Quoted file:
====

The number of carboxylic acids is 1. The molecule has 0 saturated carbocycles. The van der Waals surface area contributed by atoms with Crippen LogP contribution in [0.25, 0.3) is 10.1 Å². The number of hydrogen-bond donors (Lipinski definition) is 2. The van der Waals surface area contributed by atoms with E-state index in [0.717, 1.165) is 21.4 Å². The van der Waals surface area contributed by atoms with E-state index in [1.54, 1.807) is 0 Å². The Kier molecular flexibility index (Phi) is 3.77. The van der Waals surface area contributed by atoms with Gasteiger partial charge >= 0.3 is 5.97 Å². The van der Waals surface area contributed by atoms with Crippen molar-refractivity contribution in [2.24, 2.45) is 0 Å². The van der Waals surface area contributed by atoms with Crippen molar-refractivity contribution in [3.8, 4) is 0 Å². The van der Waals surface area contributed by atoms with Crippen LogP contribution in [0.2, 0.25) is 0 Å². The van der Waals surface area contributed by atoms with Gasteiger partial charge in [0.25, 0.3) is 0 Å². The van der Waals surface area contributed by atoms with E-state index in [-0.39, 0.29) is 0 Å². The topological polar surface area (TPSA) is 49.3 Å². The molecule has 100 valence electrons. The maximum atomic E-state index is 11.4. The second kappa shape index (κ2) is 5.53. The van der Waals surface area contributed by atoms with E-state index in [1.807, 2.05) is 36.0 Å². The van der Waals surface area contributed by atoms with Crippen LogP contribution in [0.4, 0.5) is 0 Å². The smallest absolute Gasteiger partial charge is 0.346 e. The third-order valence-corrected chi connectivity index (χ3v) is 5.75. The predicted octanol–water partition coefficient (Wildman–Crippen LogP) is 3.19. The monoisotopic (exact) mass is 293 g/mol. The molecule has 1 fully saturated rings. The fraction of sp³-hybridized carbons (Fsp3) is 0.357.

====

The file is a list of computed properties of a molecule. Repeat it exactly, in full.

The number of carboxylic acids is 1. The molecule has 0 saturated carbocycles. The van der Waals surface area contributed by atoms with Crippen LogP contribution in [0.25, 0.3) is 10.1 Å². The number of hydrogen-bond donors (Lipinski definition) is 2. The van der Waals surface area contributed by atoms with E-state index in [0.717, 1.165) is 21.4 Å². The van der Waals surface area contributed by atoms with E-state index in [1.54, 1.807) is 0 Å². The Kier molecular flexibility index (Phi) is 3.77. The van der Waals surface area contributed by atoms with Gasteiger partial charge >= 0.3 is 5.97 Å². The van der Waals surface area contributed by atoms with Crippen molar-refractivity contribution in [2.24, 2.45) is 0 Å². The van der Waals surface area contributed by atoms with Crippen molar-refractivity contribution in [3.8, 4) is 0 Å². The van der Waals surface area contributed by atoms with Crippen LogP contribution in [0.2, 0.25) is 0 Å². The van der Waals surface area contributed by atoms with Gasteiger partial charge in [0.25, 0.3) is 0 Å². The van der Waals surface area contributed by atoms with E-state index in [-0.39, 0.29) is 0 Å². The topological polar surface area (TPSA) is 49.3 Å². The molecule has 100 valence electrons. The maximum atomic E-state index is 11.4. The second kappa shape index (κ2) is 5.53. The van der Waals surface area contributed by atoms with E-state index in [1.807, 2.05) is 36.0 Å². The van der Waals surface area contributed by atoms with Crippen LogP contribution in [0.4, 0.5) is 0 Å². The smallest absolute Gasteiger partial charge is 0.346 e. The third-order valence-corrected chi connectivity index (χ3v) is 5.75. The predicted octanol–water partition coefficient (Wildman–Crippen LogP) is 3.19. The monoisotopic (exact) mass is 293 g/mol. The molecule has 1 fully saturated rings. The fraction of sp³-hybridized carbons (Fsp3) is 0.357.